News Analysis

By David W. Virtue
November 12, 2009

The Episcopal Church’s 100 domestic dioceses are unevenly divided over whether or not they will allow rites for same-sex blessings to occur in their dioceses following the passage of Resolution C056 at General Convention last summer.

In 2003 General Convention passed resolution C051 which recognizes that “local faith communities are operating within the bounds of our common life as they explore and experience liturgies celebrating and blessing same-sex unions.” The 2006 General Convention defeated a resolution that would have implemented a moratorium on rites for blessing same-sex unions.

By GC2009 the moral landscape had shifted even further to the left. Bishops and deputies passed Resolution C056 which called for collecting and developing theological and liturgical resources and design liturgies and to report to the 77th General Convention for further action.

Dean Robert Munday, President of Nashotah House, noted the word games being played by the Standing Commission on Liturgy and Music. They struck “and design liturgies” from the final form of the resolution, he said.

“Even if only the word ‘collect’ had been used, it would have been sufficient to allow for the development of liturgies for same sex unions, because you can’t collect something that does not exist.”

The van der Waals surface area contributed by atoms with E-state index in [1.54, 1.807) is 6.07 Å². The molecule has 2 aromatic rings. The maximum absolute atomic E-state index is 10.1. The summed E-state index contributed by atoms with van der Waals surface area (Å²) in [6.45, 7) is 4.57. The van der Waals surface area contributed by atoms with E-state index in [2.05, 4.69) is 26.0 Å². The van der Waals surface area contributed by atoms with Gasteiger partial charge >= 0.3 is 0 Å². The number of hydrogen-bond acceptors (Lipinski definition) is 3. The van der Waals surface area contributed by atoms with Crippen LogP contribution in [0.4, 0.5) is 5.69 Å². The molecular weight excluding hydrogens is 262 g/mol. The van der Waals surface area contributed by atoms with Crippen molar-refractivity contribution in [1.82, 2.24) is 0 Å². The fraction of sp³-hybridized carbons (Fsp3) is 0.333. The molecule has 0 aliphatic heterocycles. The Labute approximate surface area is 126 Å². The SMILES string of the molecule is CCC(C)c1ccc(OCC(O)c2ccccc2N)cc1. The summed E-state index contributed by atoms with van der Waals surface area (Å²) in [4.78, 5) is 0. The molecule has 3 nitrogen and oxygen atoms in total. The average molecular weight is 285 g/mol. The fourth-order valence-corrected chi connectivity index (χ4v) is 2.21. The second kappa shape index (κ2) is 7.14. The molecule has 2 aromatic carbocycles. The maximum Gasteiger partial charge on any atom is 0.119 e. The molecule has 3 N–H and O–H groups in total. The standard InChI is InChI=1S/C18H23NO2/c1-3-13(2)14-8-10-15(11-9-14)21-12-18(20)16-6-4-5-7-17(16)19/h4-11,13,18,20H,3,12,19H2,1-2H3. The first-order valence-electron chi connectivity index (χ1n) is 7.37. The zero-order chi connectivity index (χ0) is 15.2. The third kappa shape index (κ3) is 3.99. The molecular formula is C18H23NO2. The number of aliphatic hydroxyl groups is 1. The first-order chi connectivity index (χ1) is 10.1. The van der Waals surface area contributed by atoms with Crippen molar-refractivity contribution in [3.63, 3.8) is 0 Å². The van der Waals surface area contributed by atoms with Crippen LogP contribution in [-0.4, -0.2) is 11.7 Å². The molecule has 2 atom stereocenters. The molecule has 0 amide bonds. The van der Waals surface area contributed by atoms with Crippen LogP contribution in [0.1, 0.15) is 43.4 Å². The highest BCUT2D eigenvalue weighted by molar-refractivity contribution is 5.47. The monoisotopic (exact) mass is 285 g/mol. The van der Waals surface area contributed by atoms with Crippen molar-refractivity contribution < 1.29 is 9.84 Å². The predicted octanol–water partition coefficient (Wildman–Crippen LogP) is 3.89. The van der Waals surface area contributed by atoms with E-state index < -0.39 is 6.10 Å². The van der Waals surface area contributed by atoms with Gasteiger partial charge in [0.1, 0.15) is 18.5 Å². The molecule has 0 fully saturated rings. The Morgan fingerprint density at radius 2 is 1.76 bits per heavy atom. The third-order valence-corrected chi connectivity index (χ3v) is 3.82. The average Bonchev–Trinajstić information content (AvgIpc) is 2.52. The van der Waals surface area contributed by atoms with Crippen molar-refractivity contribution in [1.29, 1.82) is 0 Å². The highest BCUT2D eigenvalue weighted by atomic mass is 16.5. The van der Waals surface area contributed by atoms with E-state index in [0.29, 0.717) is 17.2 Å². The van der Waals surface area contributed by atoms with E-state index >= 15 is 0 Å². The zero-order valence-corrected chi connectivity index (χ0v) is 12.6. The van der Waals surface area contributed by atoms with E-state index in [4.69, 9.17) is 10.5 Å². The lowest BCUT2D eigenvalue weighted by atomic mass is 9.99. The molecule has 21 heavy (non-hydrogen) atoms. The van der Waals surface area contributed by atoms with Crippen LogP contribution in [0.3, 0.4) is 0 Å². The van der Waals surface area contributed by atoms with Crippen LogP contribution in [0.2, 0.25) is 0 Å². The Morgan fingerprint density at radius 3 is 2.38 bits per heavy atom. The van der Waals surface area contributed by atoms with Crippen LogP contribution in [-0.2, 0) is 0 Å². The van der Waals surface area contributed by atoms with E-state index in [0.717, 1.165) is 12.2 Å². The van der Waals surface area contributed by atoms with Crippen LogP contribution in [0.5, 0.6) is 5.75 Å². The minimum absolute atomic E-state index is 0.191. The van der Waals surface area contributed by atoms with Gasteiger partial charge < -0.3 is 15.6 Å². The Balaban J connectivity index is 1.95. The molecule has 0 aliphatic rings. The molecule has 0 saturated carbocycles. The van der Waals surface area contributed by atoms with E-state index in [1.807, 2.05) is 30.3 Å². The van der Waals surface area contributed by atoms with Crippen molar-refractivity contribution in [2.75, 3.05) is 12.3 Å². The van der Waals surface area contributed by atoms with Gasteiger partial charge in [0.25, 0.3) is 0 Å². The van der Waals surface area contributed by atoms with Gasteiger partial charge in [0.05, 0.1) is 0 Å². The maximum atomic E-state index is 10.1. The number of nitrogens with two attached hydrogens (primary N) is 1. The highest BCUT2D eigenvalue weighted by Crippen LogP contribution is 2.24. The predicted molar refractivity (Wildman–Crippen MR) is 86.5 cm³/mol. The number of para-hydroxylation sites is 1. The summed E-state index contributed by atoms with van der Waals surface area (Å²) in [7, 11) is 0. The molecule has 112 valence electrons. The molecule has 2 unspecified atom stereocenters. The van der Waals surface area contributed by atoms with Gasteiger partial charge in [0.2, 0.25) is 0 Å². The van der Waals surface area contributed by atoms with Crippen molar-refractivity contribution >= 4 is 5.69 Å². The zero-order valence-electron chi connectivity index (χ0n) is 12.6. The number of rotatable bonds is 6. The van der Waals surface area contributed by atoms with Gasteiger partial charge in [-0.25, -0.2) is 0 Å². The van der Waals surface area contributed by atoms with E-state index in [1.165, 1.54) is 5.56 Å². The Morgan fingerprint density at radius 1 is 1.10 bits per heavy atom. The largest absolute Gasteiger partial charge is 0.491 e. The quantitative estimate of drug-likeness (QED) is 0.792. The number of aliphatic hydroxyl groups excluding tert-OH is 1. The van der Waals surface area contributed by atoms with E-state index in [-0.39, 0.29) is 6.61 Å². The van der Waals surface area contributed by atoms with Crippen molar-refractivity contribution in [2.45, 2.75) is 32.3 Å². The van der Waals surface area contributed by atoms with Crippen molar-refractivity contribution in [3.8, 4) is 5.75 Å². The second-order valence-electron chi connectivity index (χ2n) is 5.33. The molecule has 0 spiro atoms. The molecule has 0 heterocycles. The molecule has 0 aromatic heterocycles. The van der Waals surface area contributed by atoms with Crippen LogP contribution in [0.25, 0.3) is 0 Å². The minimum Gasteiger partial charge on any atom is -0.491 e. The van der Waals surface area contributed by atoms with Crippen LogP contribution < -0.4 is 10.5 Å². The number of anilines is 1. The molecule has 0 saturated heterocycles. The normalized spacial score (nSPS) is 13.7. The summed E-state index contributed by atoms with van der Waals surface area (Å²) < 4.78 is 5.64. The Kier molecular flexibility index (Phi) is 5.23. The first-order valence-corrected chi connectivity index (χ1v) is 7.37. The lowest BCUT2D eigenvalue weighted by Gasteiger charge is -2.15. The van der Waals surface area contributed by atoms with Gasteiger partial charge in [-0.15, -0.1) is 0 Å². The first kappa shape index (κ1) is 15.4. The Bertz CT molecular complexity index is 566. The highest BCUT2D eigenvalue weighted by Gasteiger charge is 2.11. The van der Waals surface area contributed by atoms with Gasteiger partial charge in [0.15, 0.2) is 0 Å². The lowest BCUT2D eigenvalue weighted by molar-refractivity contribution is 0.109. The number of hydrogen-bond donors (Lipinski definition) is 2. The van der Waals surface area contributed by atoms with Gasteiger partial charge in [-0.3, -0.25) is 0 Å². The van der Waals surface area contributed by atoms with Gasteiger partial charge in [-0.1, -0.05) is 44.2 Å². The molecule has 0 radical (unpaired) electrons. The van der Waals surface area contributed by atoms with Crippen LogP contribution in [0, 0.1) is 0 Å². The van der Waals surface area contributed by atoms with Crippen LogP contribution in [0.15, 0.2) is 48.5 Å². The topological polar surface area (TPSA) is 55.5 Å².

Only gullible bishops would be willing to bet that other bishops will not interpret these words as support for allowing the blessing of same sex unions in their dioceses, given that such “generous pastoral responses” have already occurred even without such a resolution. The GLBT organization, Integrity, and some of the more realistic bishops have already said that this is exactly how they interpret C056, said Munday.

The action of General Convention caused two Episcopal bishops of orthodox dioceses to say the actions of General Convention 2009 had pushed The Episcopal Church over the edge and will accelerate splitting the Anglican Communion. Albany Bishop William Love described it as the final straw. “The wider Anglican Communion will now say we have gone too far.” He was right.

But it has not stopped the stampede by liberal and revisionist bishops to leap into the pansexual stream offering rites for same-sex blessings and, in some cases, marriages that will only further polarize the Anglican Communion.

The dioceses listed below have unofficial, but in some cases official policies, allowing the blessing of same-sex relationships. The Navajoland Mission and the “reconstituted diocese of Quincy” could not be reached for comment.


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